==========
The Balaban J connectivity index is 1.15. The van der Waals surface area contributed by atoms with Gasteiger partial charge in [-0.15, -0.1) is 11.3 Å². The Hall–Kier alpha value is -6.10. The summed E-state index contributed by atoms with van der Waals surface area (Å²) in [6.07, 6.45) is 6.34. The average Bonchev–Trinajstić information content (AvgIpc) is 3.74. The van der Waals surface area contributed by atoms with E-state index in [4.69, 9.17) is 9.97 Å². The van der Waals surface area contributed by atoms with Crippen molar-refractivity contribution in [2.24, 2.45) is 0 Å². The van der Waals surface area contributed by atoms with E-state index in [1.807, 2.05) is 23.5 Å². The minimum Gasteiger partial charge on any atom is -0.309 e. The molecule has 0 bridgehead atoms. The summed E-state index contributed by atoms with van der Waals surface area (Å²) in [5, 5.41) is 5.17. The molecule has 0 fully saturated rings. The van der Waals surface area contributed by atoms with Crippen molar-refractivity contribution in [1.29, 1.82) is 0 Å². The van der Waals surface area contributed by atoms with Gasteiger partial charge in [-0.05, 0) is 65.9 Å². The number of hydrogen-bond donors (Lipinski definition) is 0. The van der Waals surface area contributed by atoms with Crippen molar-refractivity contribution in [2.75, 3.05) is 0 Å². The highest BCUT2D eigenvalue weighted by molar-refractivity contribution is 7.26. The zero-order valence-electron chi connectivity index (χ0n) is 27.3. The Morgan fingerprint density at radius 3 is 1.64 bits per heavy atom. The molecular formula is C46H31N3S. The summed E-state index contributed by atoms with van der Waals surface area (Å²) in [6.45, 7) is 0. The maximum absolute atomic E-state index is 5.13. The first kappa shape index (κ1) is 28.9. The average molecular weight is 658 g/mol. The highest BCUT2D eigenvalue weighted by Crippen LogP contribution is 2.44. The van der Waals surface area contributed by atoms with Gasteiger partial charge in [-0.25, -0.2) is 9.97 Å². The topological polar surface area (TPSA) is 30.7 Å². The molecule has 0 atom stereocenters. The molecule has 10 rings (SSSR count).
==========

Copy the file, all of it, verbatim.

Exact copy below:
The Balaban J connectivity index is 1.15. The van der Waals surface area contributed by atoms with Gasteiger partial charge in [-0.15, -0.1) is 11.3 Å². The Hall–Kier alpha value is -6.10. The summed E-state index contributed by atoms with van der Waals surface area (Å²) in [6.07, 6.45) is 6.34. The average Bonchev–Trinajstić information content (AvgIpc) is 3.74. The van der Waals surface area contributed by atoms with E-state index in [4.69, 9.17) is 9.97 Å². The van der Waals surface area contributed by atoms with Crippen molar-refractivity contribution in [2.24, 2.45) is 0 Å². The van der Waals surface area contributed by atoms with E-state index in [1.807, 2.05) is 23.5 Å². The minimum Gasteiger partial charge on any atom is -0.309 e. The molecule has 0 bridgehead atoms. The summed E-state index contributed by atoms with van der Waals surface area (Å²) in [5, 5.41) is 5.17. The molecule has 0 fully saturated rings. The van der Waals surface area contributed by atoms with Crippen molar-refractivity contribution in [1.29, 1.82) is 0 Å². The van der Waals surface area contributed by atoms with Gasteiger partial charge in [-0.05, 0) is 65.9 Å². The number of hydrogen-bond donors (Lipinski definition) is 0. The van der Waals surface area contributed by atoms with Crippen molar-refractivity contribution in [2.75, 3.05) is 0 Å². The highest BCUT2D eigenvalue weighted by molar-refractivity contribution is 7.26. The zero-order valence-electron chi connectivity index (χ0n) is 27.3. The Morgan fingerprint density at radius 3 is 1.64 bits per heavy atom. The molecular formula is C46H31N3S. The summed E-state index contributed by atoms with van der Waals surface area (Å²) in [6.45, 7) is 0. The maximum absolute atomic E-state index is 5.13. The first kappa shape index (κ1) is 28.9. The average molecular weight is 658 g/mol. The highest BCUT2D eigenvalue weighted by Crippen LogP contribution is 2.44. The van der Waals surface area contributed by atoms with Gasteiger partial charge in [-0.25, -0.2) is 9.97 Å². The topological polar surface area (TPSA) is 30.7 Å². The molecule has 0 atom stereocenters. The molecule has 10 rings (SSSR count).